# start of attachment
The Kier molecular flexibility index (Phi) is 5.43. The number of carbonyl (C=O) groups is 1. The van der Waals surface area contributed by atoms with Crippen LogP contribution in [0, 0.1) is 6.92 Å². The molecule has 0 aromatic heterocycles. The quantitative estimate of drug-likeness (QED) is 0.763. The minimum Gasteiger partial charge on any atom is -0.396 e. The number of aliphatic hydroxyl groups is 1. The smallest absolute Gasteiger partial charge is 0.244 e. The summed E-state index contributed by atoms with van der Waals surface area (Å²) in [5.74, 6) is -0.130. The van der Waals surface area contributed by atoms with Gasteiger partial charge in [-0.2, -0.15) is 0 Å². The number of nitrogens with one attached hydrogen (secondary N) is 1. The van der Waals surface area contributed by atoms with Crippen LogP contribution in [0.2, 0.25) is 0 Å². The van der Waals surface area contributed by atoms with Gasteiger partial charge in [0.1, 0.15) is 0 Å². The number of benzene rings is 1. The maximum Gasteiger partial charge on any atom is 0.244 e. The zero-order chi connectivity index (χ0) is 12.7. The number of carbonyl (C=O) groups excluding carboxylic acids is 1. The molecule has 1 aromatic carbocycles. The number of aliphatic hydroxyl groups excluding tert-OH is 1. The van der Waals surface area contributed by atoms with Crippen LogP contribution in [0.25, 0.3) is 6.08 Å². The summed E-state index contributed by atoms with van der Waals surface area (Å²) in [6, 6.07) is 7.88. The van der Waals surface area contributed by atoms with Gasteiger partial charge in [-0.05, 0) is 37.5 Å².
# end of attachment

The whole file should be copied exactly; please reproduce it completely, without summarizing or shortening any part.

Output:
The Kier molecular flexibility index (Phi) is 5.43. The number of carbonyl (C=O) groups is 1. The van der Waals surface area contributed by atoms with Crippen LogP contribution in [0, 0.1) is 6.92 Å². The molecule has 0 aromatic heterocycles. The quantitative estimate of drug-likeness (QED) is 0.763. The minimum Gasteiger partial charge on any atom is -0.396 e. The number of aliphatic hydroxyl groups is 1. The smallest absolute Gasteiger partial charge is 0.244 e. The summed E-state index contributed by atoms with van der Waals surface area (Å²) in [5.74, 6) is -0.130. The van der Waals surface area contributed by atoms with Gasteiger partial charge in [-0.2, -0.15) is 0 Å². The number of nitrogens with one attached hydrogen (secondary N) is 1. The van der Waals surface area contributed by atoms with Crippen LogP contribution in [0.2, 0.25) is 0 Å². The van der Waals surface area contributed by atoms with Gasteiger partial charge in [0.1, 0.15) is 0 Å². The number of benzene rings is 1. The maximum Gasteiger partial charge on any atom is 0.244 e. The zero-order chi connectivity index (χ0) is 12.7. The number of carbonyl (C=O) groups excluding carboxylic acids is 1. The molecule has 1 aromatic carbocycles. The number of aliphatic hydroxyl groups excluding tert-OH is 1. The van der Waals surface area contributed by atoms with Crippen LogP contribution in [0.25, 0.3) is 6.08 Å². The summed E-state index contributed by atoms with van der Waals surface area (Å²) in [6, 6.07) is 7.88. The van der Waals surface area contributed by atoms with Gasteiger partial charge in [-0.05, 0) is 37.5 Å².